Large Dams and Uncertainties: The Case of the Senegal River (West Africa)
Dumas, D.; Mietton, M.; Hamerlynck, O.; Pesneaud, F.; Kane, A.; Coly, A.; Duvail, S.; Baba, M.L.O.. 2010 Large Dams and Uncertainties: The Case of the Senegal River (West Africa). Society & Natural Resources, 23 (11). 1108-1122. 10.1080/08941920903278137Full text not available from this repository.
This article examines the environmental and socioeconomic consequences of hydraulic infrastructural changes along the Senegal River valley and estuary. During the 1980s, two dams were built along the valley floor to facilitate hydroelectrical production and regular water supply for crop irrigation. In 2003, a breach was dug across Barbary Spit to alleviate flooding in the nearby Saint-Louis city. Although these structures helped regulate the river flow, they also resulted in a series of unforeseen impacts. The study examines these, after on-site measurements (topometry, water salinity, piezometry), analysis of hydrological data, field observations, and surveys with dam managers, state regional directions, and local stakeholders. It stresses the urgency of elaborating models of hydraulic management to limit the negative consequences of the hydraulic constructions. These models should consider the variety of water uses in the middle valley and delta, and also the water safety and quality (salinity) downriver from Diama Dam.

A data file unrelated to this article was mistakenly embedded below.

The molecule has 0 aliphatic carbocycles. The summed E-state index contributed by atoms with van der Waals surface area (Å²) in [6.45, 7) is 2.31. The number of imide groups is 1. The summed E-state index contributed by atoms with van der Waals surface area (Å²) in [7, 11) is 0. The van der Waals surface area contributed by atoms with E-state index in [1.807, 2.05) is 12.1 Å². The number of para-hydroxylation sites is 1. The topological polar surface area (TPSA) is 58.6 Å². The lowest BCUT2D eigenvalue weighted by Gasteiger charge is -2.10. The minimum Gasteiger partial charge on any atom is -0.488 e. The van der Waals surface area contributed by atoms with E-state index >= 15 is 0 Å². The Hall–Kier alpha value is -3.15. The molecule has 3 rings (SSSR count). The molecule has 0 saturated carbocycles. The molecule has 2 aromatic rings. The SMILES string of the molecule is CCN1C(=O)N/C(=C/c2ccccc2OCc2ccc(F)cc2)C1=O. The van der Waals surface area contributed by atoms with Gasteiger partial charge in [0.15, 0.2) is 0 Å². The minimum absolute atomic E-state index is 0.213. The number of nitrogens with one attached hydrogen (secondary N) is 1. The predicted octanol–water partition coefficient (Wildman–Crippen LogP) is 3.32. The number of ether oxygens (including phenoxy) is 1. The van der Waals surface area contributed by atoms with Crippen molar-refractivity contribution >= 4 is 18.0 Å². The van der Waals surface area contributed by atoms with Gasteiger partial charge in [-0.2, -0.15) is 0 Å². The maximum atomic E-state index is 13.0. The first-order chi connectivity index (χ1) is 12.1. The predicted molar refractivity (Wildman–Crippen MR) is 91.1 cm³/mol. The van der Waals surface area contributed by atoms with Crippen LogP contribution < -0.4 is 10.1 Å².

|Item Type:||Publication - Article|
|Digital Object Identifier (DOI):||10.1080/08941920903278137|
|Programmes:||CEH Topics & Objectives 2009 onwards > Water|
|Additional Keywords:||Barbary Spit, breach, dams, management, risks, salinity, uncertainties|
|NORA Subject Terms:||Hydrology|
|Date made live:||02 Mar 2011 12:29|
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